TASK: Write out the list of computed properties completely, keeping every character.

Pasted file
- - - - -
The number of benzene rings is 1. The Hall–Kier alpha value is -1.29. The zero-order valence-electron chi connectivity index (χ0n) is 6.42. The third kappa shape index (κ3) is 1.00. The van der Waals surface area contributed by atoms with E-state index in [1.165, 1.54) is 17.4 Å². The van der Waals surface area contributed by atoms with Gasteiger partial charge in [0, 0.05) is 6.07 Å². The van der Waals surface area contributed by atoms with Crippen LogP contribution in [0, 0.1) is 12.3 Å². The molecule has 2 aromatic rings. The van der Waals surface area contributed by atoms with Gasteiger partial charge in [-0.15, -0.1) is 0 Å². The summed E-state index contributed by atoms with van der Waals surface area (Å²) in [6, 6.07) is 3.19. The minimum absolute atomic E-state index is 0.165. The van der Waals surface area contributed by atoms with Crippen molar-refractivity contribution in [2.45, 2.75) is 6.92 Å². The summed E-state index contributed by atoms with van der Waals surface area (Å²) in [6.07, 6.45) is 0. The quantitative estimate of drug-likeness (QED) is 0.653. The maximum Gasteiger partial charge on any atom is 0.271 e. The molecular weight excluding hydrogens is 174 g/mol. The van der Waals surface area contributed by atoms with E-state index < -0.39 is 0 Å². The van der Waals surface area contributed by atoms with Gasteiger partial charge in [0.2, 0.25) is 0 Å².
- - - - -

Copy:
The number of benzene rings is 1. The Hall–Kier alpha value is -1.29. The zero-order valence-electron chi connectivity index (χ0n) is 6.42. The third kappa shape index (κ3) is 1.00. The van der Waals surface area contributed by atoms with E-state index in [1.165, 1.54) is 17.4 Å². The van der Waals surface area contributed by atoms with Gasteiger partial charge in [0, 0.05) is 6.07 Å². The van der Waals surface area contributed by atoms with Crippen LogP contribution in [0, 0.1) is 12.3 Å². The molecule has 2 aromatic rings. The van der Waals surface area contributed by atoms with Gasteiger partial charge in [-0.15, -0.1) is 0 Å². The summed E-state index contributed by atoms with van der Waals surface area (Å²) in [6, 6.07) is 3.19. The minimum absolute atomic E-state index is 0.165. The van der Waals surface area contributed by atoms with Crippen molar-refractivity contribution in [2.45, 2.75) is 6.92 Å². The summed E-state index contributed by atoms with van der Waals surface area (Å²) in [6.07, 6.45) is 0. The quantitative estimate of drug-likeness (QED) is 0.653. The maximum Gasteiger partial charge on any atom is 0.271 e. The molecular weight excluding hydrogens is 174 g/mol. The van der Waals surface area contributed by atoms with E-state index < -0.39 is 0 Å². The van der Waals surface area contributed by atoms with Gasteiger partial charge in [0.2, 0.25) is 0 Å².